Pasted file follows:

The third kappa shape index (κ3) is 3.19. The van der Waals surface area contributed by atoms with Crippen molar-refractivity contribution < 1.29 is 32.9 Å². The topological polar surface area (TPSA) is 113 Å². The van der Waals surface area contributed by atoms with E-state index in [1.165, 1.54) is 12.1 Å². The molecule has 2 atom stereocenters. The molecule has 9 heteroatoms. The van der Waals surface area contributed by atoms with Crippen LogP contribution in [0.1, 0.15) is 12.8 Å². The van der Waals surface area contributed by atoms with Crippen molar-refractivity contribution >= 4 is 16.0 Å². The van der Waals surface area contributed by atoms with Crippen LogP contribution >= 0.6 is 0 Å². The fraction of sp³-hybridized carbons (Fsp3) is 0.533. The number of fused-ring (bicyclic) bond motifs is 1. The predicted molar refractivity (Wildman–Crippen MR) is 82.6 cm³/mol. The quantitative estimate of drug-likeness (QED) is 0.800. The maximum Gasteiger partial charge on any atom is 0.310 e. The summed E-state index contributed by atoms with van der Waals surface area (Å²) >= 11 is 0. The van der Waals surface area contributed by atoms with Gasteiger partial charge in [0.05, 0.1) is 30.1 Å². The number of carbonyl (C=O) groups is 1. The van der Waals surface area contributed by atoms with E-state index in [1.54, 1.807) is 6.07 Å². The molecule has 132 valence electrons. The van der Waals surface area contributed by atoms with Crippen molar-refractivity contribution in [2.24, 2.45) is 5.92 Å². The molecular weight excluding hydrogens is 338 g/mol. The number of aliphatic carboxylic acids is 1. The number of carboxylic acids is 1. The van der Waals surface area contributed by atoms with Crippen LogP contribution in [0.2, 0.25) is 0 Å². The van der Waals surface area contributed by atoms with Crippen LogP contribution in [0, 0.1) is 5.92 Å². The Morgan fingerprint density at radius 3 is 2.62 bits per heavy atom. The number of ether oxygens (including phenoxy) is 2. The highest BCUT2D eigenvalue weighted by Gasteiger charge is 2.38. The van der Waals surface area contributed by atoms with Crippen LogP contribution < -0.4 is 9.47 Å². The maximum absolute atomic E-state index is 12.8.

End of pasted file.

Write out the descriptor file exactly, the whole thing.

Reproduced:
The third kappa shape index (κ3) is 3.19. The van der Waals surface area contributed by atoms with Crippen molar-refractivity contribution < 1.29 is 32.9 Å². The topological polar surface area (TPSA) is 113 Å². The van der Waals surface area contributed by atoms with E-state index in [1.165, 1.54) is 12.1 Å². The molecule has 2 atom stereocenters. The molecule has 9 heteroatoms. The van der Waals surface area contributed by atoms with Crippen LogP contribution in [0.1, 0.15) is 12.8 Å². The van der Waals surface area contributed by atoms with Crippen molar-refractivity contribution >= 4 is 16.0 Å². The van der Waals surface area contributed by atoms with Crippen LogP contribution >= 0.6 is 0 Å². The fraction of sp³-hybridized carbons (Fsp3) is 0.533. The number of fused-ring (bicyclic) bond motifs is 1. The predicted molar refractivity (Wildman–Crippen MR) is 82.6 cm³/mol. The quantitative estimate of drug-likeness (QED) is 0.800. The maximum Gasteiger partial charge on any atom is 0.310 e. The summed E-state index contributed by atoms with van der Waals surface area (Å²) >= 11 is 0. The van der Waals surface area contributed by atoms with Gasteiger partial charge in [0.05, 0.1) is 30.1 Å². The number of carbonyl (C=O) groups is 1. The van der Waals surface area contributed by atoms with E-state index in [1.54, 1.807) is 6.07 Å². The molecule has 132 valence electrons. The van der Waals surface area contributed by atoms with Crippen molar-refractivity contribution in [2.24, 2.45) is 5.92 Å². The molecular weight excluding hydrogens is 338 g/mol. The number of aliphatic carboxylic acids is 1. The number of carboxylic acids is 1. The van der Waals surface area contributed by atoms with Crippen LogP contribution in [0.2, 0.25) is 0 Å². The van der Waals surface area contributed by atoms with Crippen LogP contribution in [0, 0.1) is 5.92 Å². The Morgan fingerprint density at radius 3 is 2.62 bits per heavy atom. The number of ether oxygens (including phenoxy) is 2. The highest BCUT2D eigenvalue weighted by Gasteiger charge is 2.38. The van der Waals surface area contributed by atoms with Crippen LogP contribution < -0.4 is 9.47 Å². The maximum absolute atomic E-state index is 12.8.